Please ensure Javascript is enabled for purposes of website accessibility
Urgent Care  Appointment Request

What do I need to know about spine / back surgery?

The following information will answer many of your questions about what will happen before, during, and after your surgery.

If after reading this information you or your family still have questions, please feel free to call our office. There is never a silly question, and we hope that by asking questions now, you will understand what is happening at each step in the recovery process. The more you know, the better your recovery period will be.

Spine / Back Surgery


Types of Back Surgery

There are different types of back surgery depending on your problem; therefore, some of the following information may not pertain to your specific case.

Decompression/Laminectomy is a procedure to remove the bone that is putting pressure on nerves, which is usually the cause of leg symptoms.

Microscopic Discectomy is done to remove the herniated portion of the disc from the spinal column.

Fusion immobilizes a segment of your spine due to spondylolisthesis, spondylolysis and/or degenerative disc disease (DDD).

  • Transforaminal Lumbar Interbody Fusion (TLIF) is done through an incision on the low back, immobilizing the vertebral disc space(s) in question from any further movement.
  • Posterior Spinal Fusion is done through an incision on the back, immobilizing the vertebral disc space(s) in question from any further movement.
  • Anterior Lumbar Interbody Fusion (ALIF) is done through an incision in the front of the abdomen, immobilizing the vertebral disc space(s) in question from any further movement.

Disc Arthroplasty replaces the disc between two vertebral bodies to maintain motion at that segment.

Kyphoplasty is a minimally invasive procedure done to treat a fracture of the vertebral body. A bone cement is used to restore the strength and height of the vertebral body.

Dorsal Column Stimulator is a type of implantable device that is used to send electrical signals to select areas of the spinal cord.

Preparing for Surgery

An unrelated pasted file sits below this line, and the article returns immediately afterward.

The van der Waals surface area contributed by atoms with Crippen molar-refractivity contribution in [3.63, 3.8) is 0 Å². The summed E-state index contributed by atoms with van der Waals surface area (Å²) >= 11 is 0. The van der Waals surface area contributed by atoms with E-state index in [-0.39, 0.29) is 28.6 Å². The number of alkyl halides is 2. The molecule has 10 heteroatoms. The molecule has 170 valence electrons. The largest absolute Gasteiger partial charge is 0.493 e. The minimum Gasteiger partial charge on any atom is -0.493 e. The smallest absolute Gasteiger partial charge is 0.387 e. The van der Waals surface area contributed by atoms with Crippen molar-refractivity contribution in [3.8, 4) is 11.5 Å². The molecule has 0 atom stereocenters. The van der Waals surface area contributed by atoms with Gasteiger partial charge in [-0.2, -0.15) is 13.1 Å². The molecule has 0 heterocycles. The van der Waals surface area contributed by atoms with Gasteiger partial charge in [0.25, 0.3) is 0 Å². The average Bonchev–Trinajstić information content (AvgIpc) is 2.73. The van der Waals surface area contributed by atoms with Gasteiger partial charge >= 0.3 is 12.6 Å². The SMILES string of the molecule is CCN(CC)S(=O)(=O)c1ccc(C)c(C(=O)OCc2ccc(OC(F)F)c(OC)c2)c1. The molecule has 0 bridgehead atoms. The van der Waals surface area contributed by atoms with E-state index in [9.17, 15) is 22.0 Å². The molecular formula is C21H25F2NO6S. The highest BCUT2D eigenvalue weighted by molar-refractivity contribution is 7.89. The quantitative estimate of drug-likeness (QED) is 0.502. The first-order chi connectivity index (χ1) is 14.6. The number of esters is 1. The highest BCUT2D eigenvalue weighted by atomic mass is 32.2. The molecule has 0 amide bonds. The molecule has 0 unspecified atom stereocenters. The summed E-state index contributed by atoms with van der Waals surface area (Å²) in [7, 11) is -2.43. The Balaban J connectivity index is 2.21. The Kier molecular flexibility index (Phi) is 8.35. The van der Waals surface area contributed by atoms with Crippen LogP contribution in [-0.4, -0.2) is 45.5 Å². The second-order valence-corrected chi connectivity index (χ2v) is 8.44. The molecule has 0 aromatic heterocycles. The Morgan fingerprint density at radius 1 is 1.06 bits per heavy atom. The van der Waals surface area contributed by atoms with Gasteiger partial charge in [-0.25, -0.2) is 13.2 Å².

The doctor may request medical clearance from your family doctor in order to make sure any medical conditions you have will not affect your ability to tolerate surgery. If you take insulin, ask your family doctor how to take this medicine on the day of surgery.

All medications having blood thinning tendencies, prescribed or over-the-counter, must be stopped five days prior to surgery. Medications with blood thinning tendencies include:

  • Aspirin
  • Vitamin E
  • Fish oil/Omega 3/Lovaza/Krill oil
  • Celebrex
  • Relafen/Nabumetone
  • Lodine/Etodolac
  • Motrin/Ibuprofen
  • Daypro/Oxaprozin
  • Mobic/Meloxicam
  • Naproxen/Naprosyn/Aleve
  • Disalcid/Salsalate
  • Feldene/Piroxicam
  • Arthrotec/Voltaren/Cataflam
  • Diclofenac
  • Toradol/Ketorolac Tromethamine
  • Vimovo

If you take any of the following prescription medicines you must check with the doctor monitoring this medicine to be sure it is okay to stop:

  • Plavix/Clopidogrel
  • Coumadin/Warfarin
  • Pradaxa/Dabigatran
  • Xarelto/Rivaroxaban
  • Eliquis/Apixabin
  • Pletal/Cilostazol
  • Persantine/Dipyridamole
  • Ticlid/Ticlopidine
  • Aggrenox/Aspirin/Dipyridamole
  • Lovenox
  • Arixtra/Fondaparinux
  • Effient/Prasugrel

Notify us immediately if at any time before your surgery you have any symptoms of an infection (for example, a urinary tract or sinus infection), especially the week before your surgery.

If you smoke, your doctor may require you to stop 4-6 weeks before doing your surgery and for 12 weeks after your surgery. The nicotine dramatically slows and/or hinders the healing process by 40% per level fused. The doctor may order a blood draw or urine test to check your nicotine level.

A back brace is usually not necessary unless you have severe osteoporosis or you ignore your restrictions after surgery.

You must not eat or drink anything after midnight the night before your surgery!

What to Expect After Surgery/Recovery Period

A discectomy, laminectomy, permanent DCS placement and kyphoplasty may be outpatient or involve an overnight stay. A lumbar fusion involves a 1-2 day stay. Staff will assist you in walking a short distance approximately 6 hours after surgery.

Pain management during your hospital stay may be by intravenous patient-controlled anesthesia (PCA), injections or by oral pain medications. We recommend you switch to oral pain medications as soon as you are comfortable.

After a fusion surgery, you will find a drain coming from your back lying next to you in bed. This will relieve any fluid accumulation from the surgical area. If you are sent home with a drain you will have to return to our office the following day to have it removed.

Do not be discouraged if you have some of the same pain as before your surgery. You have had pressure on the nerves for some time and it can take 12-18 months for the nerves to recover. You may find that your energy level is quite low after surgery (even the trip home from the hospital may wear you out).

The hospital discharge planner or the social services department will help you arrange for assistance or assistive devices at home.

Patient Education Sheets

For additional information about treatment, we have included this complete patient eduction sheet as a pdf to view, download and print:



Spine Specialists